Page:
Examples of soft skills are:

  • Communication
  • Patience
  • Being adaptable
  • Crisis management

proofread, proofread, proofread!

Proofread And Edit

Finally, you’ll need to proofread your resume before you send it out. It’s easy to make simple mistakes in your writing, but if you don’t check for them first it can make you look unprofessional, so your resume may be passed over. Build time into your writing schedule for editing and proofreading, and recruit a friend to help if you can.

These tips will help you write the EFL resume that’s bound to get you noticed. Again, remember that this is the first impression you’ll make as a teacher. You want to come across as capable, professional, and ready to do the job.

Try the Free Teach Abroad Mini Course!

You got this!

About the Author

Mary Walton is a professional editor, online tutor, and the owner of Simple Grad. Based in Santa Monica, she lived in Australia for 10 years and gained her degree in creative writing at the University of Melbourne. Her current freelance role allows her to travel around the world, and by sharing what she’s learned, she hopes others will start to love learning just as much as she does.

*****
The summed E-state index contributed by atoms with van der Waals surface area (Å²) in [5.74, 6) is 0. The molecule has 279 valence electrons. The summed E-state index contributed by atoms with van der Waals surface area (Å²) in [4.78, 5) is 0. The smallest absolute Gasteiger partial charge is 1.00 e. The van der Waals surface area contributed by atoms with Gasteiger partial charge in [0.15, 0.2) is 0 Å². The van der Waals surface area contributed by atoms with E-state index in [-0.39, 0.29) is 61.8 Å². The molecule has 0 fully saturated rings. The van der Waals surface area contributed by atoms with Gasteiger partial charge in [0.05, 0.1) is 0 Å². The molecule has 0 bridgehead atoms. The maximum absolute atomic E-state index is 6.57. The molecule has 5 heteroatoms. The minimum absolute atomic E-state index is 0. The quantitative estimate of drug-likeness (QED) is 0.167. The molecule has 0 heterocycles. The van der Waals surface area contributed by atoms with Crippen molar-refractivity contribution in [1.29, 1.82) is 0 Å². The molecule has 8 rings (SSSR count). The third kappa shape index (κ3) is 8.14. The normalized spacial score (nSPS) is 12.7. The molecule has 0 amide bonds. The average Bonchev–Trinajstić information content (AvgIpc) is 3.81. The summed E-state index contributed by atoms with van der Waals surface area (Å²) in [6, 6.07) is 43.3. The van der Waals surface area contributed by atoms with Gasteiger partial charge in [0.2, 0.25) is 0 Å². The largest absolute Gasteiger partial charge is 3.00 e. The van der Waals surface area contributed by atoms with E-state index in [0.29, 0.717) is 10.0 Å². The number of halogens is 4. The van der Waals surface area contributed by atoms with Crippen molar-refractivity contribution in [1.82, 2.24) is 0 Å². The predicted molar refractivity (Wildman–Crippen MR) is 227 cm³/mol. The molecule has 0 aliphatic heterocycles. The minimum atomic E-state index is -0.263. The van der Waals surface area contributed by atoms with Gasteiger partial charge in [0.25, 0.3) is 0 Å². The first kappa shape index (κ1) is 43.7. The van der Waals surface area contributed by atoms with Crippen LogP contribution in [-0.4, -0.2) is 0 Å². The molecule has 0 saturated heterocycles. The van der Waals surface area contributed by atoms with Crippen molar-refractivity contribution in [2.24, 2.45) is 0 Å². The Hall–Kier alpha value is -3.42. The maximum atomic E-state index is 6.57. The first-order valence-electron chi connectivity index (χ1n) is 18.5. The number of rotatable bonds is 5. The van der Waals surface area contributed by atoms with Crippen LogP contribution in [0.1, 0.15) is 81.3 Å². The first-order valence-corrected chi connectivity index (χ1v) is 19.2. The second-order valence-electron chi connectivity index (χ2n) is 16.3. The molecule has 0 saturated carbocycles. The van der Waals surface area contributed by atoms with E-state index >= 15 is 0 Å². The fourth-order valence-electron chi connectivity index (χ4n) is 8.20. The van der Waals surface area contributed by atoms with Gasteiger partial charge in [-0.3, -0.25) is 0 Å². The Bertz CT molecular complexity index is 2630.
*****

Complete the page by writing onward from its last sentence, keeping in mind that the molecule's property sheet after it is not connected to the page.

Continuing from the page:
Follow Mary on Twitter and Linkedin!



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If there was one piece of advice I heard over and over when planning my trip to Japan, it was “stay in a ryokan!!!”

After hiking through Japan’s Kumano Kodo Iseji route for two weeks, I became obsessed with the traditional Japanese ryokan guesthouse. I loved sleeping on a futon laid on a tatami mat floor and soaking in a large tub or onsen every night. The incredible food and family atmosphere was so great that I didn’t even mind shuffling along a cold hallway in the middle of the night to use the communal toilet.

When it came time for my trip to Tokyo, I knew I wanted to stay someplace a bit different. Who needs a generic hotel when you can have your own modern Tokyo Ryokan experience?

That’s when I found Andon Ryokan.

Have you slept on a tatami mat floor?